Steve P. Calandrillo, Penalizing Punitive Damages: Why the Supreme Court Needs a Lesson in Law and Economics, 78 Geo. Wash. L. Rev. 774 (2010), https://digitalcommons.law.uw.edu/faculty-articles/132
George Washington Law Review
Due Process Clause, punitive damages
The recent landmark Supreme Court decision addressing punitive damages in the infamous Exxon Valdez oil spill case has brought the issue of punitive awards back into the legal limelight. Modern Supreme Court jurisprudence, most notably BMW of North America, Inc. [517 U.S. 559 (1996)], State Farm [538 U.S. 408 (2003)], Philip Morris [549 U.S. 346 (2007)], and now Exxon Shipping Co. [128 S.Ct. 2605 (2008)] in 2008, has concluded that such judgments are justified to punish morally reprehensible behavior and to send a message to evildoers. The Court, however, has increasingly emphasized that the U.S. Constitution's Due Process Clause presumptively limits punitive awards, drawing an arbitrary line in the sand of no more than ten times actual damages.
This Article critically examines modern punitive damages jurisprudence using a law and economics lens. From that standpoint, there is no justifiable basis for tort law's requirement of morally reprehensible or intentional conduct before punitive damages may be awarded. Indeed, punitives should be imposed—must for deterrence purposes—even in the absence of egregious behavior, when a defendant has escaped liability previously, either intentionally or serendipitously.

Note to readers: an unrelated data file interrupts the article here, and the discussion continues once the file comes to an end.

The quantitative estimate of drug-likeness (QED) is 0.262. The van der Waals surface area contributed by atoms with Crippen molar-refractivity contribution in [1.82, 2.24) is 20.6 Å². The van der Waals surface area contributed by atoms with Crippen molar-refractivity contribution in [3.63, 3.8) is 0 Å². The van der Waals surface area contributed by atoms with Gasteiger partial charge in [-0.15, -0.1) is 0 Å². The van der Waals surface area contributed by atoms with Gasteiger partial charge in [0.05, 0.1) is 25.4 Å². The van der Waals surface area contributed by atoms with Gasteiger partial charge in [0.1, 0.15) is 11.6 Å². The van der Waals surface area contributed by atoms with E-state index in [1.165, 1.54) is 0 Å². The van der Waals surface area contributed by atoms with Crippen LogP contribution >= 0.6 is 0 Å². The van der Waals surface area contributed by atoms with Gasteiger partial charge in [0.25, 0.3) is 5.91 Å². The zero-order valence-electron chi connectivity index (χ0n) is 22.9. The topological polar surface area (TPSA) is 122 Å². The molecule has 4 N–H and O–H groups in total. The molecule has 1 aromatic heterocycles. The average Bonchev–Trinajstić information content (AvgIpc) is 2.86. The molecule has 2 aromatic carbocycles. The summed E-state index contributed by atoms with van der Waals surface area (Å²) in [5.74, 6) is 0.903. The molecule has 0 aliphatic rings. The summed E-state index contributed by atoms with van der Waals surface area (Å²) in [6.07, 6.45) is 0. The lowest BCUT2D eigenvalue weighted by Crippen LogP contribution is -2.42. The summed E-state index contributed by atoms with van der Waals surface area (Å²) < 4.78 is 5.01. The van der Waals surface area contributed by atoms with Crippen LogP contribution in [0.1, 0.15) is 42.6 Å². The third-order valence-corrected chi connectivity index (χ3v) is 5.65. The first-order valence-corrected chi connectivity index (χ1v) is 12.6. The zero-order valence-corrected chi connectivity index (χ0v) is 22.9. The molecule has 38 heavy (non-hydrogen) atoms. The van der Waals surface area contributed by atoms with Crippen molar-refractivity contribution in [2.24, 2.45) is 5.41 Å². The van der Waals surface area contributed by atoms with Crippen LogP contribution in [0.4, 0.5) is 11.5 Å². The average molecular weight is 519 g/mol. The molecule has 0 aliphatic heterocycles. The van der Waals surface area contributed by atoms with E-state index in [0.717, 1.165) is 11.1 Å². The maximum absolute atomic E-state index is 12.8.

In this manner, the punitive award makes up for the occasions in which the defendant avoided liability and failed to compensate victims for harm caused. On the other hand, sound economic analysis dictates that imposing enormous punitive damages simply because a tortfeasor's behavior was morally offensive can inadvertently lead to overdeterrence, price inflation beyond optimum, quantity of goods purchased below optimum, and a significant reduction in overall social welfare. In sum, the Supreme Court must drastically revise its approach to punitive damages jurisprudence: such awards should not be arbitrarily based on a gut reaction to how reprehensibly we feel a defendant acted. Rather, punitive damages should be granted only where tortfeasors have the potential to escape liability for their actions, and they should be awarded in that case even if the defendant in no way meets the modern requirement of egregious behavior. Moreover, the Supreme Court's arbitrary due process litmus test of ten times compensatory damages as a ceiling on punitive damages makes zero sense from an economic analysis point of view, and needs to be summarily abolished.